Most of us have never witnessed an actual run on a bank, where nervous depositors crash a teller's window demanding their money. Our closest view comes from the classic film, "It's a Wonderful Life", and the scene when customers swarm the Bailey Building & Loan. George Bailey, played by Jimmy Stewart, steps up to calm everyone down.
In the coming weeks, we'll need that type of Bailey-like resolve as the country sorts through the worse U.S. banking crisis since the Great Depression.
That's not an overstatement. Just consider what's going on.
The feds have taken over insolvent Pasadena, California-based IndyMac bank, where this week depositors flocked to check on their accounts. On Wall Street, we're witnessing an investor run on the bank, as fund managers and others flee well-known national and regional bank stocks. Talk of insolvency and FDIC takeovers abounds.
Some of the biggest names in banking--Citibank and JP Morgan Chase--are getting ready to announce quarterly earnings and it's going to be butt ugly. Meanwhile, small banks are cobbled by loan problems and may implode. Throughout the country, web sites, newspapers and business tabloids have been running stories about the "Texas ratio" of smaller banks.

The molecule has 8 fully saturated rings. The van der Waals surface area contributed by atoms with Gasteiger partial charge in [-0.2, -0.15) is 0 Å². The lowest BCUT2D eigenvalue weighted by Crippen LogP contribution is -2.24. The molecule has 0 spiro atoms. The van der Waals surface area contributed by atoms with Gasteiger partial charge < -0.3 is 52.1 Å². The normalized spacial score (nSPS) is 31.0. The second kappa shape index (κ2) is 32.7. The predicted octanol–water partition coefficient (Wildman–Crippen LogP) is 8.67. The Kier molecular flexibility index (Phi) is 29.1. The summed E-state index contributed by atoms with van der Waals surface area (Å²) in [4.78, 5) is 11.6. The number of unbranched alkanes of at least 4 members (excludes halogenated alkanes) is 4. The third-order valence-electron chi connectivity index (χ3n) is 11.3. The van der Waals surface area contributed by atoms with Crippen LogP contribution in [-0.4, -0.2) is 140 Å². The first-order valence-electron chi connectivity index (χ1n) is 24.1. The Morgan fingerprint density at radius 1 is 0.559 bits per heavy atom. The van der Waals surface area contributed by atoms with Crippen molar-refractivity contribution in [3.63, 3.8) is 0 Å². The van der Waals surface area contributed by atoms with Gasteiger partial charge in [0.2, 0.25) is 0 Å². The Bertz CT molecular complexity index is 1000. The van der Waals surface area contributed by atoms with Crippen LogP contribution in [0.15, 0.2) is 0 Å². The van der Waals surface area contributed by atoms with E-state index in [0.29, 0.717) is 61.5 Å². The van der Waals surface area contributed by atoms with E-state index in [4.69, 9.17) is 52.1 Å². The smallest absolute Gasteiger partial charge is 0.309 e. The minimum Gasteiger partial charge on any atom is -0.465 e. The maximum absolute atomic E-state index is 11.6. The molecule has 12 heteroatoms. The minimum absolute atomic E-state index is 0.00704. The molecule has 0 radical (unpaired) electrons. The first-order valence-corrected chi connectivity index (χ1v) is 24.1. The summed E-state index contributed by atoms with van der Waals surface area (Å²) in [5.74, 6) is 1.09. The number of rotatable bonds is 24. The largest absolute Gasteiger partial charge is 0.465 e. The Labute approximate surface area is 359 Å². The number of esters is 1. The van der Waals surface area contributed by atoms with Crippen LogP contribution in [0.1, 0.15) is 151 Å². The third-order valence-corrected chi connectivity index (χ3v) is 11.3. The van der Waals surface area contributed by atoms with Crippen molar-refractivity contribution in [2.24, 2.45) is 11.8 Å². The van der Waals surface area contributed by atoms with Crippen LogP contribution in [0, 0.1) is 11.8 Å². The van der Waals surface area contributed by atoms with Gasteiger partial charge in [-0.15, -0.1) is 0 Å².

The higher the percentage ratio, the greater the risk the bank tanks, unless it gets a cash transfusion.
And as anyone with a set of ears knows, housing loans are a huge problem--which is why the Bush Administration is stepping in to stabilize mortgage giants Fannie Mae and Freddie Mac.
There's more bad news to come.
Every banker worth their salt is scrambling for fresh capital (as is the U.S. auto makers and airlines.) but there's only so much money out there. After all, Warren Buffett can't buy everything.
As a wee reporter, I spent a few years covering the banking industry including the mammoth savings and loan crisis and subsequent taxpayer-backed industry bailout that cost about $200 billion. Throughout, I was constantly amazed at how many everyday folks were so blase' about the financial meltdown going on around them.
This time it's different.
Trouble has hit home--literally. People are noticing and have every right to be concerned.
We're not at a full-blown depositor panic and let's hope we don't get there. But there's little doubt that a growing number of the nation's banks, big and small, are on the brink.
Where's George Bailey when you need him?